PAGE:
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While it took me a little while to get into this novel, once I got going I didn’t really want to stop. It was a pleasant surprise to enjoy yet another book set in a boarding school, but Frankie is bright and determined so I definitely wanted her to succeed. I would have hoped for some longer lasting changes from her efforts, but based on the prevailing patriarchy and stiff social expectations what ended up happening is probably pretty accurate. There was also technically a love triangle but thankfully Frankie spends more time on the Bassett Hounds then on her love life! Worth a read ( and a few chuckles or eye rolls depending on how you feel about her vocabulary and Matthew’s editing).

***

Filed under E Lockhart The Disreputable History of Frankie Landau-Banks YA

0 notes

Love Letters to the Dead is a lovely novel about the complexities of grief, friendship, love, family, and adolescence.  I really appreciate how the various situations (including new love, quiet lesbians, sexual abuse, the loss of a sibling…) were all done in what felt to be a true rather than contrived way.  Yes, certain issues circle around allowing for nice closure at the end, but it still felt right.  It didn’t take me long to get wrapped up in Laurel’s story and hope for happier times for her.  My one issue is the actual letters themselves.  While I really liked the connection between the people she chooses to write to and her journey, the letters themselves didn’t feel very real…it could have been a novel of diary entries with some smaller letters to famous dead people because they didn’t feel like true letters to me.  Nonetheless, it is a solid story with a lot of heart and I definitely recommend it.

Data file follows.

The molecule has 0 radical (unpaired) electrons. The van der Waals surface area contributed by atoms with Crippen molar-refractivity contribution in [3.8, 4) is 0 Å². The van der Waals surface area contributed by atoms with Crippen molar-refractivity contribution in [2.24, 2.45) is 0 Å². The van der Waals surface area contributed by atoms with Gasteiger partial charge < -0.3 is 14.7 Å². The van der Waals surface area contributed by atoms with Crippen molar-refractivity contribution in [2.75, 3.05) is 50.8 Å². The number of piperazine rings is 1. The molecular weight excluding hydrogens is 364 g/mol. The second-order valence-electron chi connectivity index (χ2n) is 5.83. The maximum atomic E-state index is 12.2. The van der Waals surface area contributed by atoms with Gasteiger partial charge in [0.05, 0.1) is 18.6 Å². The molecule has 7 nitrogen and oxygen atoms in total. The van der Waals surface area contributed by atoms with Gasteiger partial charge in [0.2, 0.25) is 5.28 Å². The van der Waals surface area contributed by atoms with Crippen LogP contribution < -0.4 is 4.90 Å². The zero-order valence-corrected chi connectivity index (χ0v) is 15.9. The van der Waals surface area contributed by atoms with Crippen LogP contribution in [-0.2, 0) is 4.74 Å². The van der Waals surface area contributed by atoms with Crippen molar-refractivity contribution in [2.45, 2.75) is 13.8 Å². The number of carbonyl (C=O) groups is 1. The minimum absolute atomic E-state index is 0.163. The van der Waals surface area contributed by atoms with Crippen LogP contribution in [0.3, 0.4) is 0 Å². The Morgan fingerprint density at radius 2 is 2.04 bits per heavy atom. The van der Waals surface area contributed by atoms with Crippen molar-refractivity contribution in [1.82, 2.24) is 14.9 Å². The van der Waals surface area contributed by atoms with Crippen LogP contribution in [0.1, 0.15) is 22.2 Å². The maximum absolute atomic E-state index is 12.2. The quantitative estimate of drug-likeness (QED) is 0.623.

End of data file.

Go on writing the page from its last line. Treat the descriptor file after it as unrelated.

***1/2

Love Letters to the Dead is a lovely novel about the complexities of grief, friendship, love, family, and adolescence. I really appreciate how the various situations (including new love, quiet lesbians, sexual abuse, the loss of a sibling…) were all done in what felt to be a true rather than contrived way. Yes, certain issues circle around allowing for nice closure at the end, but it still felt right. It didn’t take me long to get wrapped up in Laurel’s story and hope for happier times for her. My one issue is the actual letters themselves. While I really liked the connection between the people she chooses to write to and her journey, the letters themselves didn’t feel very real…it could have been a novel of diary entries with some smaller letters to famous dead people because they didn’t feel like true letters to me. Nonetheless, it is a solid story with a lot of heart and I definitely recommend it.

***1/2

Filed under Ava Dellaira Love Letters to the Dead YA

0 notes

Fault Line is not enjoyable, but it is important.  There are several reasons why I am recommending this provocative YA novel:
1) I like that it considers the aftermath of a sexual assault from the viewpoint of the survivor’s boyfriend.  It seems rare to here about the challenges of coping with the aftermath of a trauma that occurred to someone close to you.
2) I like that the main female, Ani, is strong, yet clearly vulnerable right from the beginning and that her way of coping with the assault is realistic and devastating.